Recently, COWI engineer Amy Campbell joined a site tour of the area where The Lower Thames Crossing (LTC), a major new highway tunnel under the River Thames to the east of London, will be located.
"It really brought to life the reality of the potential impact LTC could have on the local area and emphasised the importance of ensuring our solution is the best it can be to minimise and justify those impacts," she explains.
The visit also highlighted the need for a new crossing: on the return journey from the site tour, Amy and her colleagues experienced first-hand the issues that go on at the Dartford Crossing, which is currently the only road crossing of the Thames east of London.
"There was a major incident and traffic was at a standstill. We had to decide quickly whether to merge onto the slip road for Dartford and wait, or detour into the City of London to go through the regularly congested Blackwall Tunnel.’’
Amy's experience is not unusual - the Dartford Crossing is partially or fully closed over 300 times a year and it typically takes 3 to 5 hours for the roads to clear following closure. It also has one of the highest incident rates on the major road network.
‘’The journey highlighted the crossing's sensitivity to an incident and the domino effect on the surrounding road network. With the number of journeys across the Thames forecast to increase, particularly for light and heavy goods vehicles, the situation will only deteriorate if we don't build a new crossing. LTC will provide the resilience that is desperately needed and open up new opportunities that are not currently viable."
As a member of the Cascade Joint Venture, COWI is working as a technical partner to National Highways for the project, alongside Arcadis and Jacobs, and it is fair to say Glasgow-based Amy has no regrets about undertaking her secondment with the project team in London.
"It's such an exciting project and I feel so proud to work on it," she enthuses. "The fact that I've stayed for 18 months when I was only supposed to be here for six is testament to the people, the work and the opportunities I've been given. Moving to London and joining LTC was definitely a leap of faith, but it feels like a defining moment in my early career.’’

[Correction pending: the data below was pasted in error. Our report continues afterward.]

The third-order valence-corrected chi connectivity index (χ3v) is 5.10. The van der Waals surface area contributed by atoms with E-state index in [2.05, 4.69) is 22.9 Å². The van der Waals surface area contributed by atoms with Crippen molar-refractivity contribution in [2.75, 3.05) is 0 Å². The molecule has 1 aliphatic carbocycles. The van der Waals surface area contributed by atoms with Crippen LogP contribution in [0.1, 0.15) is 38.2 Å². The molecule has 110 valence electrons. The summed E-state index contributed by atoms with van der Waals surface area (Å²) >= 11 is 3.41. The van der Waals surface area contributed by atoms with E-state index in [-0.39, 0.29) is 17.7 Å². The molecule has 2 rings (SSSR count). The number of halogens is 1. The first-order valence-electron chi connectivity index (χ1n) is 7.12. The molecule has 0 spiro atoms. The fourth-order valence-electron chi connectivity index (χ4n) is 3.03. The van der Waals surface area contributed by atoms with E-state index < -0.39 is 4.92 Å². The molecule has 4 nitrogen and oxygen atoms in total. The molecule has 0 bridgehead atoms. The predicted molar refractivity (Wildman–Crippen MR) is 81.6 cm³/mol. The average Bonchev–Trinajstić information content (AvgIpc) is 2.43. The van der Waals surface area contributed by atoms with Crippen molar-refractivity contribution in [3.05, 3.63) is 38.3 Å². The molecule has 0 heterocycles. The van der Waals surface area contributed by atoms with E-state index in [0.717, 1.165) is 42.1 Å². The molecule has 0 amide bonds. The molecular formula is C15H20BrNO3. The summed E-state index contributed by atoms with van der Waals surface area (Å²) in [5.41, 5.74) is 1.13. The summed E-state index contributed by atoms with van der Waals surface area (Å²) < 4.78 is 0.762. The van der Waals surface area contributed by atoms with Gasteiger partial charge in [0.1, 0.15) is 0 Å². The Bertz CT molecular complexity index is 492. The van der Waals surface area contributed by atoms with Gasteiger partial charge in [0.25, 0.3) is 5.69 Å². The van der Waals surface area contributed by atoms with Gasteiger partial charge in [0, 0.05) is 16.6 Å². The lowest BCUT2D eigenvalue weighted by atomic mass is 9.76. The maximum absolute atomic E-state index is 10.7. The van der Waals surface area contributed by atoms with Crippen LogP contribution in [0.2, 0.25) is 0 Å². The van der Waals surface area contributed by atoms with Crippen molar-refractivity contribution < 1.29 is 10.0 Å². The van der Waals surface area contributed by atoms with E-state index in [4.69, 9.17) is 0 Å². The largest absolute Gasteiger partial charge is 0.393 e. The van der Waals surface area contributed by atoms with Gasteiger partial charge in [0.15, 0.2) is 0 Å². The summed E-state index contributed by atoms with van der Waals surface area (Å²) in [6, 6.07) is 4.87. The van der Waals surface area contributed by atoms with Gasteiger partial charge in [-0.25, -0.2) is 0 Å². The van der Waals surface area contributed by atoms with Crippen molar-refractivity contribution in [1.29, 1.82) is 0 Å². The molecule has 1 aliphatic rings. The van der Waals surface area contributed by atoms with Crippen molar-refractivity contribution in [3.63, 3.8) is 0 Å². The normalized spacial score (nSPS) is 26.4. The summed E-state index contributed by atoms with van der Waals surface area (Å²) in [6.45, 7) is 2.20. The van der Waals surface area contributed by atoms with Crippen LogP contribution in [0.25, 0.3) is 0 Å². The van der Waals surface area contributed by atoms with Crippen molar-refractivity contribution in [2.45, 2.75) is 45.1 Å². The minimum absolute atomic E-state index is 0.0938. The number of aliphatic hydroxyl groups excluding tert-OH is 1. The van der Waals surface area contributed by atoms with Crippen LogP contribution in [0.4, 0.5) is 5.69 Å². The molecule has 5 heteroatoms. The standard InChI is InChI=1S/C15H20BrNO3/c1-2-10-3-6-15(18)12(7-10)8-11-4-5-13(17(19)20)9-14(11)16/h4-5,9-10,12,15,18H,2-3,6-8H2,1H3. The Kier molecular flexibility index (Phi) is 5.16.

Moving to London and joining LTC was definitely a leap of faith, but it feels like a defining moment in my early career.
Since the Government announced the preferred route in April 2017, the team has been working to develop the design of the project.
Although it is the smallest member of the Cascade Joint Venture, COWI has had an important role in the initial design work.
"We are leading on the design of the main crossing and portal structures, as well as being involved in other project workstreams," Amy explains.
A civil engineer by training, Amy's role on LTC has been a wide-ranging project management job.
"I'm lucky that my role has been so varied. In the first six months, I focused on improving design integration across the project team. I then led a team responsible for producing a virtual journey through the crossing, which we published earlier this year to help the public understand what the scheme might look like.”
"My work for COWI and involvement on LTC has encouraged me to recognise the importance of each project phase in shaping the overall solution. As engineers, we have a responsibility within each phase to challenge and influence many different aspects as we work towards the optimal solution.
"For me, one of the best things about being a civil engineer is being in a profession that, through projects like LTC, we can positively contribute to society and enhance quality of life.''